Saturday, October 28, 2006

Spinrite or is that Spinwrong?

Here is the story of the other dust bunny that crossed my path last week. I came home Friday night to my Oct. 23 - Nov 5/06 issue of Canadian Business and lo and behold there was an article about Spinrite under the heading "Spun Wrong". Now anyone who has ever knit with Patons, Bernat, Phentex or Lily has worked with a Spinrite yarn. Spinrite is a Canadian institution based in Listowel ON, a small farming community about 2-3hrs north of Toronto.

Actually Spinrite started under another name - Perfect Knit Mills sometime before WW I . It capitalized on the demand for wool to manufacture soldiers' uniforms and thrived until its owner, Max Beck, sold out in 1933 - I guess he believed that this was the war to end wars. The new owner renamed it Maitland Mills, which did well during WW II but flounder shortly after. At this point - 1952, David Hay bought it and named it Spinrite Yarn and Dyers Ltd. Spinrite prospered for many years as a producer of yarn for the clothing industry - the "craft industry" - that's us - was a small part of their business.

Well things change. The clothing industry moved their production off shore and Spinrite was forced to take a closer look at their craft side. They bought Patons of Coats Patons to expand the line and started to take a real interest in us!!

The magazine article was actually about private equity firms, income trusts etc. These are large investment houses that buy up firms with money and potential. The Hay family sold Spinrite to one of these trust companies. The trust company then increased the debt on the business substantially- no doubt to pay themselves a lot and their shareholders a little. They based all this refinancing on Spinrite's yarn sales of 2004. That year the company earned revenues of $105 million - everyone was batting eyelashes - so to speak!

Surprise, surprise the next year revenues dropped off sharply and no one could understand why all these woman had suddenly stopped knitting!!! Did I mention that the company was run by businessMEN. They may be able to take out the trash, but they can't take out the stash! Spinrite could no longer support its massive debt.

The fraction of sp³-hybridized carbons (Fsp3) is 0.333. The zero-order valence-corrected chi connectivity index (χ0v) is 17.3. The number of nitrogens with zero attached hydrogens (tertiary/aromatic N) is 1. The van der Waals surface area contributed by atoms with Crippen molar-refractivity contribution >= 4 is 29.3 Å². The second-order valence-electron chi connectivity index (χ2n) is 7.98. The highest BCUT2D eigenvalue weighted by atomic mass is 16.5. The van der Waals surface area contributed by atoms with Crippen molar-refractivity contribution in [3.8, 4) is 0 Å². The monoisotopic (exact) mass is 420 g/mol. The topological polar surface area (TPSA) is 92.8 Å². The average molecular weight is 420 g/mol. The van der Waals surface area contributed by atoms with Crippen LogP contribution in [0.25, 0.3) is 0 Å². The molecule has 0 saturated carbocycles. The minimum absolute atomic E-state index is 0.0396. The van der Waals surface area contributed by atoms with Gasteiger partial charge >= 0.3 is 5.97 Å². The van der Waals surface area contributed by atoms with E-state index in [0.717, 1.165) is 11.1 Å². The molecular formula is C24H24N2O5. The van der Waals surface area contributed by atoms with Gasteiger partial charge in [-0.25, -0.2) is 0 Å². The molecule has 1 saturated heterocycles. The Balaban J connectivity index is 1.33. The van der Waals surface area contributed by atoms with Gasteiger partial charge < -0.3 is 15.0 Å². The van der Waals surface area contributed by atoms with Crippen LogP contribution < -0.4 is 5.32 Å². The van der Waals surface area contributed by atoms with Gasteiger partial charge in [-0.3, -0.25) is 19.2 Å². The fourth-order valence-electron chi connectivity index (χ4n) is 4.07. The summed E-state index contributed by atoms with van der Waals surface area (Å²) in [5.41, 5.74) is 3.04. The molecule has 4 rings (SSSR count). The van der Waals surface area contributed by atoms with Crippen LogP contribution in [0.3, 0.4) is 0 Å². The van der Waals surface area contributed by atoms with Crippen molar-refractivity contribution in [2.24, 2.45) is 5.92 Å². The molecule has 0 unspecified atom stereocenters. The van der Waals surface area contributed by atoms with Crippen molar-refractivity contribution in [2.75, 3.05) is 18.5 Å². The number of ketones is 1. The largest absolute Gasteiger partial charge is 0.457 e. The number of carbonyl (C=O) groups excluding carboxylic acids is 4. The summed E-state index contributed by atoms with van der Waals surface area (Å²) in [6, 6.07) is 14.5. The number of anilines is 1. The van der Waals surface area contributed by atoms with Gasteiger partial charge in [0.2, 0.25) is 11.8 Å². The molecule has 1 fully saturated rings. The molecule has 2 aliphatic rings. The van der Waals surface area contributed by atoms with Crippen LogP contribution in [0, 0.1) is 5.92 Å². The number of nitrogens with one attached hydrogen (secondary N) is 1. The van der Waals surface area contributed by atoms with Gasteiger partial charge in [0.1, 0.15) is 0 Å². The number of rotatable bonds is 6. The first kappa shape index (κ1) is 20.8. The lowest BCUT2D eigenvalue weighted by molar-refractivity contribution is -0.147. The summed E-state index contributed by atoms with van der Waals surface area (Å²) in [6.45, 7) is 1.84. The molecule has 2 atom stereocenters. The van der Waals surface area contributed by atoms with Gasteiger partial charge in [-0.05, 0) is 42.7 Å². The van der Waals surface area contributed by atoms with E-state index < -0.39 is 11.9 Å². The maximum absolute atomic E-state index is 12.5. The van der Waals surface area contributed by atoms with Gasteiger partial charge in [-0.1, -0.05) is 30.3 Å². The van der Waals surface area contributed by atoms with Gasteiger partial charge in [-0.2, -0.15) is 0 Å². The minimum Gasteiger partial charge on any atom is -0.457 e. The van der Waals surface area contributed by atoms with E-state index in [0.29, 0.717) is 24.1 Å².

What amazes me is that they based the success of a multi-million dollar corporation on their divination of the female knitter's psyche, believing that:

1. Female boomers would be knitting more.
2. Younger women, learning to knit, would go on to knit larger projects - scarves to afghans - for example.
3. Fancy yarns would define and drive the market.

I guess that they had never heard of, or chose to ignore, concepts like: fashion trends -very fickle, hand dying, hand spinning, specialty yarns, breed specific yarns, the impact of independent designers, the knitting lists, the knitting blogs, the discounters, China - the list goes on, in a very specific, highly specialized market. And we're the ones who knit all the time. Many pick up the needles once and never do it again!

They gambled on slotting us into a business template and guess what - they lost. At the height of Spinrite's success, their stock traded at $14.00 a share. It is now under a dollar a share.

Time for the CEOs to take a knitting class or at least to understand that although we work with wool, we are not a flock of sheep. We are individual artists creating in our own unique ways. Perhaps our paths just happened to cross in 2004; but now we have moved in different directions.

The pictures are, at top, the Raj Shawl by Dorothy Siemens of Fiddlesticks Knitting. It is knit in Fiddlesticks Knitting Raj Silk, which is a handspun recycled sari silk from Nepal. This is our nod to novelty yarns. It is not eyelash and it is not acrylic. Purchasing this yarn pays disadvantaged women in Nepal enough money to support themselves and their families - a novelty in deed.